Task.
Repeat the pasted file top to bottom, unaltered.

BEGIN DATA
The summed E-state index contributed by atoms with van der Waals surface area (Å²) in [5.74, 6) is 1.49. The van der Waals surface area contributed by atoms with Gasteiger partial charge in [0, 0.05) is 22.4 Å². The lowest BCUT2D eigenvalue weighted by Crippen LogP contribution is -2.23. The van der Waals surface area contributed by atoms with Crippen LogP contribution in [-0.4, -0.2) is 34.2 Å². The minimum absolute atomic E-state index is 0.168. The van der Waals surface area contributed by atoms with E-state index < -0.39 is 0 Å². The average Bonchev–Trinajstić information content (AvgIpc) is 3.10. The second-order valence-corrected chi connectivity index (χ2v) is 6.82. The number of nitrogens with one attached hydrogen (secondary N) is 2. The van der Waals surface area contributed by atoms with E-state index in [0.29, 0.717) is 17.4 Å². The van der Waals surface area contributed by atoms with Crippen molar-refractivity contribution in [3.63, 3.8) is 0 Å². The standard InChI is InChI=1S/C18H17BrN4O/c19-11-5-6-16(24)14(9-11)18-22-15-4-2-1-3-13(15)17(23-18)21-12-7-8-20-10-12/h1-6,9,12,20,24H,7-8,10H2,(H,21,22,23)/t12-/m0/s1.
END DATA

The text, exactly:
The summed E-state index contributed by atoms with van der Waals surface area (Å²) in [5.74, 6) is 1.49. The van der Waals surface area contributed by atoms with Gasteiger partial charge in [0, 0.05) is 22.4 Å². The lowest BCUT2D eigenvalue weighted by Crippen LogP contribution is -2.23. The van der Waals surface area contributed by atoms with Crippen LogP contribution in [-0.4, -0.2) is 34.2 Å². The minimum absolute atomic E-state index is 0.168. The van der Waals surface area contributed by atoms with E-state index < -0.39 is 0 Å². The average Bonchev–Trinajstić information content (AvgIpc) is 3.10. The second-order valence-corrected chi connectivity index (χ2v) is 6.82. The number of nitrogens with one attached hydrogen (secondary N) is 2. The van der Waals surface area contributed by atoms with E-state index in [0.29, 0.717) is 17.4 Å². The van der Waals surface area contributed by atoms with Crippen molar-refractivity contribution in [3.63, 3.8) is 0 Å². The standard InChI is InChI=1S/C18H17BrN4O/c19-11-5-6-16(24)14(9-11)18-22-15-4-2-1-3-13(15)17(23-18)21-12-7-8-20-10-12/h1-6,9,12,20,24H,7-8,10H2,(H,21,22,23)/t12-/m0/s1.